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Spanking: A black mother's view
By Karen Grigsby Bates
The survival legacy of slavery taught blacks to spank more than whites -- and that's why you don't see as many black kids having public tantrums

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T A B L E_ T A L K

Why does my 14-year-old hate me? Parents of adolescents cope and question in the Mothers area of Table Talk

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R E C E N T L Y

Princess Monica
By Lori Leibovich
Why the Starr Report and the Tripp tapes make Jewish women cringe
(10/06/98)

Bed rest sucks
By Kristin Wiederholt
Excessive vomiting, boredom and the other joys of bed rest
(10/05/98)

Falling for Tiger Woods
By Erin J. Aubry
Sportscasters may have abandoned this young wonder, but I'm still by his side
(10/01/98)

A mother's guide to gunk
By Lisa Moskowitz
Help! I've got Silly Putty stuck in my eyebrows and it won't come out!
(09/30/98)

Her siren thong
By Shelley Youngblut
Eve had her apple. Monica had her thong
(09/29/98)

BROWSE THE MOTHERS WHO THINK FEATURE ARCHIVES

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Mamafesto
By Camille Peri
Why it's time
for Mothers Who Think

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O R N O T T O S P A N K

A husband from the working class squares off with his gently bred wife.

BY ALBERT MOBILIO | A lifetime ago I was sitting at Sunday dinner with my parents. My mother and I squabbled while my father ate in silence. Seized with that squeaky truculence typical of most 10-year-old boys, I let fly a particularly nasty remark at my mother, whose hurt and shock I was just beginning to take in when the back of my father's hand exploded against my mouth. Coming from a truck driver and onetime amateur boxer, my dad's cuffing was hardly all he could have mustered, but nonetheless, the blow was a sharp one that fattened my lip and elicited a burst of tears. Of course, my mother leapt up to minister to her baby's wound. My father retreated from the room, embarrassed, my mother would later tell me, for having lost his temper and smacked me so hard. Indeed, it was the only time my father ever hit me with his hands. But mine was still a household where corporal punishment -- meted out with a belt -- was an occasional, though no less memorable, resolution to my boyhood defiance. By current child-rearing standards, I could be called an abused child. According to those standards, my old man shouldn't have belted me, but instead should have signaled a "timeout," during which we might have bid everyone's anger melt away so that afterward we could talk about those disturbing feelings.

As a kid born in the mid-'50s, I was raised during a transitional period of child-rearing philosophy. The folk notion of "Spare the rod, spoil the child" was giving way, at least among the educated classes, to less punitive methods of discipline. Instead of spanking, experts like Dr. Spock advised parents to treat kids as relative equals and refrain from possibly trauma-inducing violence. Throughout the '70s and '80s this approach was supported by numerous studies that suggested strong links between spanking and juvenile delinquency, low IQ, depression and low earning potential. For boomers coming into parenthood during these years it seemed as if every swat on baby's behind would drive their tyke deeper into social and economic disaster. And besides, like smoking and driving American-made cars, spanking was something done by the great unwashed. As a result, in upscale households, spankers joined the Tontons Macoutes, SAVAK and the Khmer Rouge as naughty, unenlightened brutes. A recent U.S. News and World Report article cites a survey done last year in which "41 percent of college-educated Americans disapproved of spanking, compared with only 20 percent of those who didn't complete high school."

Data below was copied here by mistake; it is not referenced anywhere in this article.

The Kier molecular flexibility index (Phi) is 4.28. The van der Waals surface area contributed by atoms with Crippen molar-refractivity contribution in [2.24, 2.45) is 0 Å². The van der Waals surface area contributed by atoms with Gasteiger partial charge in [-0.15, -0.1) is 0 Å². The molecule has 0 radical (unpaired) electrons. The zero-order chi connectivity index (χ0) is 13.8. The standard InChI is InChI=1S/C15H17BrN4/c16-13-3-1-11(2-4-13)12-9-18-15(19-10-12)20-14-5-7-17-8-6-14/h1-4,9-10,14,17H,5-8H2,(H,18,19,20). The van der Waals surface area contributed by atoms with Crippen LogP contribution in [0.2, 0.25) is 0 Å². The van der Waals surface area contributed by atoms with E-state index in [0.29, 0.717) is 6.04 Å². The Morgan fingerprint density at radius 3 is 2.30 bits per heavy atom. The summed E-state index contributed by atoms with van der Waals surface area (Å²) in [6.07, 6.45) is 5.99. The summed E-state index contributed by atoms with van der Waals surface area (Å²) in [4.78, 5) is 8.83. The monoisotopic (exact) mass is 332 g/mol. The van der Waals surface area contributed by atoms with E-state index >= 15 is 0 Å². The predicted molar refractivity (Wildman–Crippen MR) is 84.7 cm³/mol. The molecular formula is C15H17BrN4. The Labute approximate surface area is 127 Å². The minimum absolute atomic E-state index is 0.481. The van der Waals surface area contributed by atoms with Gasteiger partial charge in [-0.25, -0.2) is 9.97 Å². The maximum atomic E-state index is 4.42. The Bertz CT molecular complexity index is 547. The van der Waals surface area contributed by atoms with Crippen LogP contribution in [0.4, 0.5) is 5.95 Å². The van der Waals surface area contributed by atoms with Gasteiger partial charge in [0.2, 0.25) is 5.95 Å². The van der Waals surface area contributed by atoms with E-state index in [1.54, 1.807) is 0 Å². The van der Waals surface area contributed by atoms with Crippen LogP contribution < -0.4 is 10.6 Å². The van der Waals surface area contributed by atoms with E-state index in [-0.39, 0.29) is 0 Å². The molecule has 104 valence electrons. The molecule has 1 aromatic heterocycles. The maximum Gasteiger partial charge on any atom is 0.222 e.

The effect of social class in forming opinions about corporal punishment shows, sometimes contentiously, in my own house. My wife, Jane, is the daughter of two college professors. She was raised in an academic community where alternative schools and therapists' offices were pivotal institutions in family life. Many of her parents' friends were not only psychologists, but child psychologists, like Selma H. Fraiberg, author of the landmark book "The Magic Years." While Jane was growing up in the '60s, the prevailing ethos in the diploma-saturated milieu of Ann Arbor, Mich., was markedly progressive -- children were to be related to, understood. Punishment of any sort, especially physical correction, not only was believed to be ineffective but, in fact, pernicious: Spanked kids became aggressive kids. In addition, spanking carried a bad political taint -- at a time when the dad who threw away your pot stash was a fascist, the one who fanned his kids' backsides was ... a Republican. Any coercion was disdained as a remedy for disobedience. Indeed, obedience itself was an outmoded concept. The child raised in an enlightened home compromised or cooperated, not obeyed. For Jane, this notion -- treating children as reasonable creatures whose autonomy is to be prized -- forms the bedrock of her parenting philosophy.

N E X T_ P A G E | Raising kids reflexively

 

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ILLUSTRATION BY KATHERINE STREETER

 

 


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